Archive for the 'Horror Code' Category

Welcome to anti-refactoring lesson number 4. Previously I posted about trivial programming errors, stuff for amateur programmers as in last case. Here we go for a more conceptual mistake. Answer this question: from 1 to 10, how do you think it's smart to bind the name of a configuration property to the internals of your […]

The Repetita Juvant Principle

Welcome to anti-refactoring lesson number 3. The "Repetita Juvant Principle" is the counterpart of the DRY principle: 1 @Override 2 public SomeObject getSomeObject() { 3 return super.getSomeObject(); 4 } 5 6 @Override 7 public void setSomeObject(SomeObject arg0) { 8 super.setSomeObject( arg0 ); 9 } Then, you may think... this code has been written for some […]

Always on getter and setters

Welcome to anti-refactoring lesson 2. There are painters that paint with pencils or brushes and painter that paints with a bucket. A bucket is very effective if you just want a canvas filled. An example: 1 private String prefix; 2 public String getPrefix(){ 3 return getClass().getPackage().getName(); 4 } 5 public void setPrefix(String prefix) { 6 […]

It is quite fun when you see an extremely verbose code that can be replaced by two or three lines, just removing useless stuff, or using the correct API. But it is much less fun, when an expert makes a huge refactoring on your codebase covering it of useless crap. It happened to me today […]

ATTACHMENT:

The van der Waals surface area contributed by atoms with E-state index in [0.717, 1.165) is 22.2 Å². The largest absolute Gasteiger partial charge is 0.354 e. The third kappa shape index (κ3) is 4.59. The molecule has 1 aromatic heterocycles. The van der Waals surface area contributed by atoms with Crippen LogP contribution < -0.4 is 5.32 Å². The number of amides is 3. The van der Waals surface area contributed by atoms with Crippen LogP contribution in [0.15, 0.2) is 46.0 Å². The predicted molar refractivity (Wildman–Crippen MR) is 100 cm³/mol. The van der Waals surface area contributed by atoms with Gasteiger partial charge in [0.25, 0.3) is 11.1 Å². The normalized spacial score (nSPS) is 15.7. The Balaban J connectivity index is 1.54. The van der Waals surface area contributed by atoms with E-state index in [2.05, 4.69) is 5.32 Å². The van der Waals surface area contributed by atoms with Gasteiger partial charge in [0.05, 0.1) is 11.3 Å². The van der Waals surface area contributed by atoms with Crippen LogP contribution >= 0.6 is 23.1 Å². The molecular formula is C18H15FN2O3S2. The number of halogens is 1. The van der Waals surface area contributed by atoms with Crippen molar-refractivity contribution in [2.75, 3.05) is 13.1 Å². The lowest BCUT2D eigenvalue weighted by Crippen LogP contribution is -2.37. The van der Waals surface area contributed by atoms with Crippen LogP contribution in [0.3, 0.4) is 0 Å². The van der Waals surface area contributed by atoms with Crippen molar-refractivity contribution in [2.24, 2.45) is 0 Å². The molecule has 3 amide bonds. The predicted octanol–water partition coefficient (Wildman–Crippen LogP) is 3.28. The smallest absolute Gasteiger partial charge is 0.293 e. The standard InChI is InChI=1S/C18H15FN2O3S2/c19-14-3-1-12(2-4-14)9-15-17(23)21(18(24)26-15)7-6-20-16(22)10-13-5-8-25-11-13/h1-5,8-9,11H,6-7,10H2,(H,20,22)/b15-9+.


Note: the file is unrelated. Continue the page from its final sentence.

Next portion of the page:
Apparently, with JDK 7 we will have Strings in switch statements. I got a SCPJ certification long time back, but if someone asks me to write a switch statement in a job interview today, I could probably fail: I begun writing Java code in 2000, and I bet I used switch statement six or seven […]

I don’t know what XPers whould say about this, but I found it useful. Maybe someone could say: if you are not able to test something of your API, maybe you’ve badly designed your components… or: you should’n test this, because this is internal specifics of your object and you don’t have to know or […]

It was a late evening when I fall in buggy a code like this: Destination newDestination = null; if (! originalDestination.getId().equals(getDestinationId())); { newDestination = context.loadDestination(getDestinationId()); prefix.setDestination(newDestination); }; if (newDestination != null) { newDestination.addPrefix(prefix); originalDestination.removePrefix(prefix);;; } When the first if block is true, the second one will also be true, because the line […]

That building Strings using StringBuffer (and in Java 5 StringBuilder) is much faster and less memory expensive than using String concatenation, is not a secret. But porting this concept to extremes, you can fall in coding conventions that mandate to never use String concatenation. And you can face hibernate queries like this: 1String alias = […]


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